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1990 Mustang Project - Thermostatically Controlled Electric Fan Upgrade - Recession Special
Quell Those Rampant Underhood Temperatures Before They Cook Something Valuable.
We all love the sound of a new exhaust system, the thump of a hot camshaft, and the thrust of added torque, but all too often we ignore those sub systems that our hot rods depend on to get from point A to point B. These "other" things include suspension, brakes, and your cooling system. It's this last little detail that we're going to address on our project Recession Special.
The aftermarket makes some great upgrades for your Fox-body Mustang, and they'll definitely get the job done in regard to keeping your Horse cool under the hood. After hearing about a sweet boneyard electric fan upgrade, we had to try it ourselves.
Rumor from a good friend of ours was that the Ford Contour had a great dual-electric fan setup and that it was damn near a drop-in for the Fox-Mustang platform. Electric fans have always been a good upgrade for the Fox-body Mustangs as they work more efficiently than the factory clutch fan setup, and the reduced engine drag usually frees up a few ponies. We like anything that offers up free power, so we got the ball moving.
We called Rusty Acres auto salvage in Jacksonville, Florida, for the lowdown and, according to the sales staff, the dual-electric fan that we wanted was available on all V-6 Contours from 1995 through 2000. Six-cylinder '99-'02 Mercury Cougars and Mystiques also utilize the same fan. Some four-cylinder models did feature the dual-fan, but most were supplied with the single unit.
Our efforts to find concrete technical specifications on the Contour fan have come up short. Internet lore says 3,600 cfm at 30 amps, and we did find an extremely similar fan for sale that offered up 3,400 cfm. All we know is that it takes all of 30-40 seconds for the fan to cool the coolant to its preset temperature. We also have to think that the increased airflow improves the efficiency of our front-mount intercooler as well, at least when it's running.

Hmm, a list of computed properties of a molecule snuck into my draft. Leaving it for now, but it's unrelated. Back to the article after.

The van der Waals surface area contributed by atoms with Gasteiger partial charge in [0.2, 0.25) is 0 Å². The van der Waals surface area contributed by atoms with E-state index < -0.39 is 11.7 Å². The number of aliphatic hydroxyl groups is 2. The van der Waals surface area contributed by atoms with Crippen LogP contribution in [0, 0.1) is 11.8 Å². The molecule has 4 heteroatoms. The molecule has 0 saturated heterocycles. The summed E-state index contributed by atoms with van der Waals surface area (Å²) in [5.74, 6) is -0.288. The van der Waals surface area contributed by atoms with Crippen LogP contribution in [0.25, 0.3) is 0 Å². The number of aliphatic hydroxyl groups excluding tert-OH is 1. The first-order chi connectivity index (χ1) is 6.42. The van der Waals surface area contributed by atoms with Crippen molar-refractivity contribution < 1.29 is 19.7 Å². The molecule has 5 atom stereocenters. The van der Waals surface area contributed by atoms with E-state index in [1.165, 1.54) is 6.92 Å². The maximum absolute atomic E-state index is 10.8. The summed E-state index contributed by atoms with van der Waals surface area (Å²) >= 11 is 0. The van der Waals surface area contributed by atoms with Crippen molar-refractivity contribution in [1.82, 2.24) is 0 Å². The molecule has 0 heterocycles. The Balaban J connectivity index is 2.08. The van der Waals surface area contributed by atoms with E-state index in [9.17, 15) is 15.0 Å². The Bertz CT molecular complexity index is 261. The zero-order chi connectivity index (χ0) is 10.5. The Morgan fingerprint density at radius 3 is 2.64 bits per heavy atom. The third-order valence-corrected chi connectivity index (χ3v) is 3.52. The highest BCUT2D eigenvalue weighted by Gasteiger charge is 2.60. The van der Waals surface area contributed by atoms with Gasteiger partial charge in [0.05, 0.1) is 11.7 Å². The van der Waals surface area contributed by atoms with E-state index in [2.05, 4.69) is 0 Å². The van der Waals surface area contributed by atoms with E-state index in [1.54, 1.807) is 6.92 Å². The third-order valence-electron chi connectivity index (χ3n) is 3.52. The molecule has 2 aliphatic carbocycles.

We've heard of prices as low as $40 for used units from the local pick-n-pull to upwards of $180 for new setups. Rusty Acres normally sells the double fan for $100, which fits our tight budget restraints. As we found out while mocking it up against the radiator in Project Recession Special, it's just about a perfect fit. It's slim, too, and we confirmed with our rumor source that it easily clears an 8- or 10-rib supercharger pulley, even when mounted to a large aftermarket radiator.
When installing an electric fan, it's important to use an electrical relay so you don't tax your charging system too much. Most factory fans pull a lot of amps from the charging system, so we picked up a 40-amp electrical relay form the local auto parts store for six bucks.
If you wire the electric fan to a key-on power source, there's a good chance that your car will never heat up. This can cause a number of problems, not the least of which is frozen occupants in the winter and a computer that never sees closed-loop operation. That being said, we sniffed around the Summit Racing website for a thermostat control and found the Flex-A-Lite PN 31147 temperature control unit. It retails for $26.95 and is just what we need to make sure the engine operates consistently at a given temperature.
For wiring, we used a T-tap connector to pick up the key-on positive signal from the coolant overflow sensor harness and connected that to the key-on source on the temperature control unit. From there, we ran a wire to the 40-amp relay and its switch terminal (86 pin). The relay was then grounded on the 85 pin and a 12-volt constant power source was fitted to the 30 pin. The positive 12-volt output (87 pin) was then connected to the electric fan positive leads.